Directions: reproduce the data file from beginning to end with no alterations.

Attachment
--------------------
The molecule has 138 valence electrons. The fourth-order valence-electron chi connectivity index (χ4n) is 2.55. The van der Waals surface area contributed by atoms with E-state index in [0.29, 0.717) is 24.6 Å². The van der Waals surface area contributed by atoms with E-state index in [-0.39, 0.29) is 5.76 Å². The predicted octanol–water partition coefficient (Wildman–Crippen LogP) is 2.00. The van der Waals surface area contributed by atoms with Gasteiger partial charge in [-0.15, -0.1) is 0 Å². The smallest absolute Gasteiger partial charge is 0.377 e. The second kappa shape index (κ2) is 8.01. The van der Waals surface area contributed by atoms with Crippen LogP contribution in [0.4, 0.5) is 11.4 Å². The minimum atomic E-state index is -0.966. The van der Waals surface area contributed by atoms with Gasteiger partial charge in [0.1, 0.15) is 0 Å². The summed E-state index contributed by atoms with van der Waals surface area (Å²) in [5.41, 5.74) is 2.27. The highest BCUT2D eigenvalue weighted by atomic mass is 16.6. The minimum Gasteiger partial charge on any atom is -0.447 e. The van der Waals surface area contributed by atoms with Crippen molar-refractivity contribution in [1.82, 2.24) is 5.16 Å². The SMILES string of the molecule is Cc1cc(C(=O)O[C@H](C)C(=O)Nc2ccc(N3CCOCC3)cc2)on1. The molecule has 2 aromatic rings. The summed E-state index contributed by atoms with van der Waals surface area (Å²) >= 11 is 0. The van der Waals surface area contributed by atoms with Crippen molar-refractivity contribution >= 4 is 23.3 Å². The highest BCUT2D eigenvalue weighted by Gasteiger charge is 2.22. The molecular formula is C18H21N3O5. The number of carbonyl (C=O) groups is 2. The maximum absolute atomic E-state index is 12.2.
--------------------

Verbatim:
The molecule has 138 valence electrons. The fourth-order valence-electron chi connectivity index (χ4n) is 2.55. The van der Waals surface area contributed by atoms with E-state index in [0.29, 0.717) is 24.6 Å². The van der Waals surface area contributed by atoms with E-state index in [-0.39, 0.29) is 5.76 Å². The predicted octanol–water partition coefficient (Wildman–Crippen LogP) is 2.00. The van der Waals surface area contributed by atoms with Gasteiger partial charge in [-0.15, -0.1) is 0 Å². The smallest absolute Gasteiger partial charge is 0.377 e. The second kappa shape index (κ2) is 8.01. The van der Waals surface area contributed by atoms with Crippen LogP contribution in [0.4, 0.5) is 11.4 Å². The minimum atomic E-state index is -0.966. The van der Waals surface area contributed by atoms with Gasteiger partial charge in [0.1, 0.15) is 0 Å². The summed E-state index contributed by atoms with van der Waals surface area (Å²) in [5.41, 5.74) is 2.27. The highest BCUT2D eigenvalue weighted by atomic mass is 16.6. The minimum Gasteiger partial charge on any atom is -0.447 e. The van der Waals surface area contributed by atoms with Crippen molar-refractivity contribution in [1.82, 2.24) is 5.16 Å². The SMILES string of the molecule is Cc1cc(C(=O)O[C@H](C)C(=O)Nc2ccc(N3CCOCC3)cc2)on1. The molecule has 2 aromatic rings. The summed E-state index contributed by atoms with van der Waals surface area (Å²) >= 11 is 0. The van der Waals surface area contributed by atoms with Crippen molar-refractivity contribution >= 4 is 23.3 Å². The highest BCUT2D eigenvalue weighted by Gasteiger charge is 2.22. The molecular formula is C18H21N3O5. The number of carbonyl (C=O) groups is 2. The maximum absolute atomic E-state index is 12.2.